The Skill

Tradicionalna metoda kaljenja zahtijeva da čokoladu otopimo na temperaturi na kojoj su se svi kristali otopili. Zatim snižavamo temperaturu i agitiramo uzgoj novih kristala, dobrih i loših. Zatim lagano povećavamo temperaturu da se istope samo one loše. Zvuči lako? To je ... ako imate profesionalnu mašinu za kaljenje ili ste spremni i voljni uložiti puno vremena za vježbanje (i čišćenje neizbježnog nereda ... i znate kako se osjećam prema neredima ...).

Međutim, uz pomoć dobrog digitalnog termometra, pažljive upotrebe dvostrukog kotla i čitavog paklenog miješanja, možemo i mlijeko i crnu čokoladu nagovoriti u tekuće stanje, a da je ne natjeramo da jednostavno izgubi živce, ali pažljivo, dovodeći ga do idealne temperature temperiranja - za mlijeko to znači 88 ° F, a za tamno to znači 91 ° F. Instead of worrying about heating and cooling and heating again, we only have to worry about one target temperature.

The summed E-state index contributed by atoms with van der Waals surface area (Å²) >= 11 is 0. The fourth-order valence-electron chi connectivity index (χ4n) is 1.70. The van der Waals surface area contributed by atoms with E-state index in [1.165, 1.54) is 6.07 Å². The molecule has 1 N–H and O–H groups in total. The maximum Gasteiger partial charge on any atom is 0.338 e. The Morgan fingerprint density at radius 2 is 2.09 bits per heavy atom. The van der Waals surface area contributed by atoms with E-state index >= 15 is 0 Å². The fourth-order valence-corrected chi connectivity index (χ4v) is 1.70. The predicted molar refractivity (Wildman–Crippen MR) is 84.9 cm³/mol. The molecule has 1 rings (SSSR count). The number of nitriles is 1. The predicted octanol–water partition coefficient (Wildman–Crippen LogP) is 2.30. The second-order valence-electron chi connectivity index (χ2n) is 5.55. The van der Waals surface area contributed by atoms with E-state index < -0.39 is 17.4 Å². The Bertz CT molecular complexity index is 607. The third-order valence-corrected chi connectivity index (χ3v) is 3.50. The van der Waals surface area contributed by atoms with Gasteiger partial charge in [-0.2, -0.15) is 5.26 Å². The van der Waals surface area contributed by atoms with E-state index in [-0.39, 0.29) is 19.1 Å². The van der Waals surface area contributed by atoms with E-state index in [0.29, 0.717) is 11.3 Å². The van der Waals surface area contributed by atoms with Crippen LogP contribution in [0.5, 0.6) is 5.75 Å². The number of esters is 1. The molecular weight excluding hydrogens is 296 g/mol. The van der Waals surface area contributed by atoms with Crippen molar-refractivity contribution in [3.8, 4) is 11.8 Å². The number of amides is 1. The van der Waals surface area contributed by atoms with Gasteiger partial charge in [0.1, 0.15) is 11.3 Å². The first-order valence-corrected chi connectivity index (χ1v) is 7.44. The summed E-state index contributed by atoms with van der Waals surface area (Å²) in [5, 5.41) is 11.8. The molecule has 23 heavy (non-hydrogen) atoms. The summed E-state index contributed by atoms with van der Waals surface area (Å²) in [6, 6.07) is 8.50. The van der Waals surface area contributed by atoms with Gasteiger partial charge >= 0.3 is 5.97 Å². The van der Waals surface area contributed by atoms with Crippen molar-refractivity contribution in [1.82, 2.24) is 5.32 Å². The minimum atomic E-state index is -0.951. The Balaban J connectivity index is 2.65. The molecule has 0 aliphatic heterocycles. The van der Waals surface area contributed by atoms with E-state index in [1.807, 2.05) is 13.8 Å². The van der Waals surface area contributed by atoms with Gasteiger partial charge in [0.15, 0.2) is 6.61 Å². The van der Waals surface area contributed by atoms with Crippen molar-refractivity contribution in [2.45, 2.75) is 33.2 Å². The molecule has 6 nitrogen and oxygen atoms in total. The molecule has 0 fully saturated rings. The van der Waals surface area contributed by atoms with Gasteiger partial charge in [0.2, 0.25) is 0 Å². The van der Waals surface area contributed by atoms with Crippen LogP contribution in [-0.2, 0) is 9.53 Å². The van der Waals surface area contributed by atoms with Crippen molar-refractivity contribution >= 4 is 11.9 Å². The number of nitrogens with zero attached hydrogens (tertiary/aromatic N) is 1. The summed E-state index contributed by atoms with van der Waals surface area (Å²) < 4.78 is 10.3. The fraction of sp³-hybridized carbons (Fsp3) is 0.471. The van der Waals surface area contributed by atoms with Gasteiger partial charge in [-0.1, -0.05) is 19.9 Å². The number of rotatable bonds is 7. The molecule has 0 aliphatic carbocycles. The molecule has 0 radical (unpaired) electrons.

Why those different and highly specific temperatures? Milk chocolate contains milk powder ergo, butterfat. Those fat molecules tangle up with those of cocoa butter to form an alloy that actually has a lower melting point than either of the crystals would have on their own. Because this melting temperature is so low, it’s easy to overshoot our target temp. Dark chocolates don’t contain this extra milk fat, so the temperature at which we achieve temper is just a touch warmer, 91°F to be exact.

Another key to snappy tempering is to make sure to stir the chocolate aggressively. This stirring process (aka agitation) both encourages the growth of chocolate crystals and ensures that the chocolate pieces are melting at an even rate. Consider it your upper body workout for the day.

The Shopping